Troubles with the Circadian rhythm.....
Human beings and animals all need sleep...in fact, horses and zebras can sleep standing up even ants achieve this state of dormancy.
Newborn babies are able to sleep up to 18 hours per day. Three to five year olds often make do with nine to 11 hours. Adults usually sleep seven to eight hours. Recent research shows that sleeping more than eight hours a day is not good for an adult and apparently people living longest sleep only six to seven hours a day.
Yet, nobody has yet discovered why we sleep.
Sleep and travel go hand in hand. Many airline passengers pay the extra price to fly in business or first class in order to sleep on their flights on the lie-flat beds, instead of trying to become a contortionist and attempting to reach dreamland in a set with a 30 inch pitch.
I am one of those people, who absolutely need the right circumstances and environment to sleep. Frankly, onboard an aircraft flying at 33,000 feet is not conducive to nodland, as far as I am concerned.
That is why, the overall improvement in inflight entertainment aboard the world's major airlines, has been a boon for me. The last time I flew the 14 hours non-stop flight to Australia, I watched four movies, ate two meals, drank numerous cups of coffee and slept for about 30 minutes in total, though my better half maintains, it was more like two hours.
But, what I am attempting to explain is that the average traveller is usually deprived of sleep, when he/she arrives at the destination. This often makes travellers tetchy or irritable and demanding extra services...thus the airport, taxi and hotel operators often see the worst side of our characters.
Of course, it is not helpful, when on business or duty trip, if you stay in a hotel full of holidaymakers, who often party very late into the early hours of the morning slamming doors, shouting and generally spoiling your Circadian Rhythm.
When booking a hotel room, it is always worthwhile checking out their website. If the hotel offers lots of welcomes for vacationers, beware! Even an “ideal convention” hotel is a cautionary note, for delegates tend to enjoy their after-meeting get-togethers with mini bars in full use.
Some of my friends and colleagues vouch for the eye masks and earplugs supplied in overnight kits issued by airlines. I would be afraid of using earplugs in case there was a fire alarm in the hotel, which I would not be able to hear.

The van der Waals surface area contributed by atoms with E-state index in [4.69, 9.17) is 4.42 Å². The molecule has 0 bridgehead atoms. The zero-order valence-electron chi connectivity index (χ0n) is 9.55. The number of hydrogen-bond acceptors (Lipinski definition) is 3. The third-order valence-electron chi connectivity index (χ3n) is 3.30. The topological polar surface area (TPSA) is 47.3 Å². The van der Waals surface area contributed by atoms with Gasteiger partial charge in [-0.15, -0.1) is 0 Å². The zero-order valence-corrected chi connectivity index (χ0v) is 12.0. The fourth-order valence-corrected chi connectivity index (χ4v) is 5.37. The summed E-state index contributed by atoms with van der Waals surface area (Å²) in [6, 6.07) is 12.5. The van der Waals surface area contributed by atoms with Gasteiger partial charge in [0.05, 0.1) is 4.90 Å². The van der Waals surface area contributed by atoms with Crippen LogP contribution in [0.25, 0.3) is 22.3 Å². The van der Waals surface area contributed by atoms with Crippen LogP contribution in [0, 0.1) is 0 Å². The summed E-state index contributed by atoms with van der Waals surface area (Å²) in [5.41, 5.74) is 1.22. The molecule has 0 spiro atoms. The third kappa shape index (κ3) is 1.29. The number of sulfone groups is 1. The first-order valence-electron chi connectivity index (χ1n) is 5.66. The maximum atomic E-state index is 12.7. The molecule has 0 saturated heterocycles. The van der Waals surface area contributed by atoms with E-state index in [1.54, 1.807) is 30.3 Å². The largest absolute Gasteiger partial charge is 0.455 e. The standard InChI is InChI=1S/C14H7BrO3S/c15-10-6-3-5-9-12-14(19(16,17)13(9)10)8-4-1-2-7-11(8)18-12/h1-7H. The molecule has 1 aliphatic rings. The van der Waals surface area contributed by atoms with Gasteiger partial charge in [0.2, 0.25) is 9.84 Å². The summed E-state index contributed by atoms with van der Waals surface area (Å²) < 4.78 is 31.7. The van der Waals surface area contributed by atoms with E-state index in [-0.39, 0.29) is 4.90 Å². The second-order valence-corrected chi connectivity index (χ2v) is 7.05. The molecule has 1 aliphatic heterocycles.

We always book a city tour when we arrive in a new destination. However, I am bound to admit, that the guidebook we often purchase at the end of the trip is always invaluable as we often drop off on the tour lulled by the droning of the guide and the mesmeric motion of the coach.
Continent hopping always creates problems for us and our relatives or business contacts. Nowadays with mobile phones, it is not unusual, when staying in the UK, to receive a call at 5.30 am. “Hi, Jonna...oh, did I wake you? Oh, dear, I had forgotten there is a four hour time difference”. This, of course, means that there will be yet another day of sleep deprivation.
If bats can sleep upside down, whales can sleep while swimming, some bird species sleep with half a brain, while the other half is fully awake...why should it be so difficult for some human beings like yours truly to achieve the natural state of bodily rest literally in the clouds?
The topic of sleep has featured in literature for hundreds of years and has been the subject of many notable quotations. The American-born British member of parliament, Henry Channon, once wrote: “There is nowhere in the world that sleep is so deep as in the libraries of the House of Commons”.
Julius Caesar considered it to be an indication of the type of men he liked to surround himself with, if they were good sleepers. He once said, “Let me have men about me that are fat, sleek-headed and such as sleep o'nights. Yon Casius has a lean and hungry look. He thinks too much, such men are dangerous”.
Speaking Out by Jonna Simon